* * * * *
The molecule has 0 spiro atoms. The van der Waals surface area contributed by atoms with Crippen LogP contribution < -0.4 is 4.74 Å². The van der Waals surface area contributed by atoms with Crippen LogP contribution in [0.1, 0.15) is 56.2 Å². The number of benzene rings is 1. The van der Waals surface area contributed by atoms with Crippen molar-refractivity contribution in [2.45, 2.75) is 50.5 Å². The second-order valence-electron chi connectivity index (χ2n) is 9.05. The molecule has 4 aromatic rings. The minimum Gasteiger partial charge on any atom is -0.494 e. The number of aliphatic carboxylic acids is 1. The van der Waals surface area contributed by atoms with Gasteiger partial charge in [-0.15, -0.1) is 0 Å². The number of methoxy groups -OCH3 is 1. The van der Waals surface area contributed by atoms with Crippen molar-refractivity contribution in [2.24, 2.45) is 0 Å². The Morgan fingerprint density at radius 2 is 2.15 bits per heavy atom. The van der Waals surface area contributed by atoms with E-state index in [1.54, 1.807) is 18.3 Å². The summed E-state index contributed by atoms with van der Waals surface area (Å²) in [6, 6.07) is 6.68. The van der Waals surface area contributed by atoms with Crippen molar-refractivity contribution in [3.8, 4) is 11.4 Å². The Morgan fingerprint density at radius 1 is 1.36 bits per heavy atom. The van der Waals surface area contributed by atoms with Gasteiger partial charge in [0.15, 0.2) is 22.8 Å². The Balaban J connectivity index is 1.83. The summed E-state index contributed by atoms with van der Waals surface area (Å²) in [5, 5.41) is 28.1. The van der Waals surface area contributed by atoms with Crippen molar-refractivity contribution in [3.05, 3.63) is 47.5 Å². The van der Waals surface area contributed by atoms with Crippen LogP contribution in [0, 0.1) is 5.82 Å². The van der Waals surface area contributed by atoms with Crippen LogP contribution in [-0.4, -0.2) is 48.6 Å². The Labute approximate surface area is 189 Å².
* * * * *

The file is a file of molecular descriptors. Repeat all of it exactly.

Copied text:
The molecule has 0 spiro atoms. The van der Waals surface area contributed by atoms with Crippen LogP contribution < -0.4 is 4.74 Å². The van der Waals surface area contributed by atoms with Crippen LogP contribution in [0.1, 0.15) is 56.2 Å². The number of benzene rings is 1. The van der Waals surface area contributed by atoms with Crippen molar-refractivity contribution in [2.45, 2.75) is 50.5 Å². The second-order valence-electron chi connectivity index (χ2n) is 9.05. The molecule has 4 aromatic rings. The minimum Gasteiger partial charge on any atom is -0.494 e. The number of aliphatic carboxylic acids is 1. The van der Waals surface area contributed by atoms with Gasteiger partial charge in [-0.15, -0.1) is 0 Å². The number of methoxy groups -OCH3 is 1. The van der Waals surface area contributed by atoms with Crippen molar-refractivity contribution in [2.24, 2.45) is 0 Å². The Morgan fingerprint density at radius 2 is 2.15 bits per heavy atom. The van der Waals surface area contributed by atoms with E-state index in [1.54, 1.807) is 18.3 Å². The summed E-state index contributed by atoms with van der Waals surface area (Å²) in [6, 6.07) is 6.68. The van der Waals surface area contributed by atoms with Crippen molar-refractivity contribution in [3.8, 4) is 11.4 Å². The Morgan fingerprint density at radius 1 is 1.36 bits per heavy atom. The van der Waals surface area contributed by atoms with Gasteiger partial charge in [0.15, 0.2) is 22.8 Å². The Balaban J connectivity index is 1.83. The summed E-state index contributed by atoms with van der Waals surface area (Å²) in [5, 5.41) is 28.1. The van der Waals surface area contributed by atoms with Crippen molar-refractivity contribution in [3.05, 3.63) is 47.5 Å². The van der Waals surface area contributed by atoms with Crippen LogP contribution in [0, 0.1) is 5.82 Å². The van der Waals surface area contributed by atoms with Crippen LogP contribution in [-0.4, -0.2) is 48.6 Å². The Labute approximate surface area is 189 Å².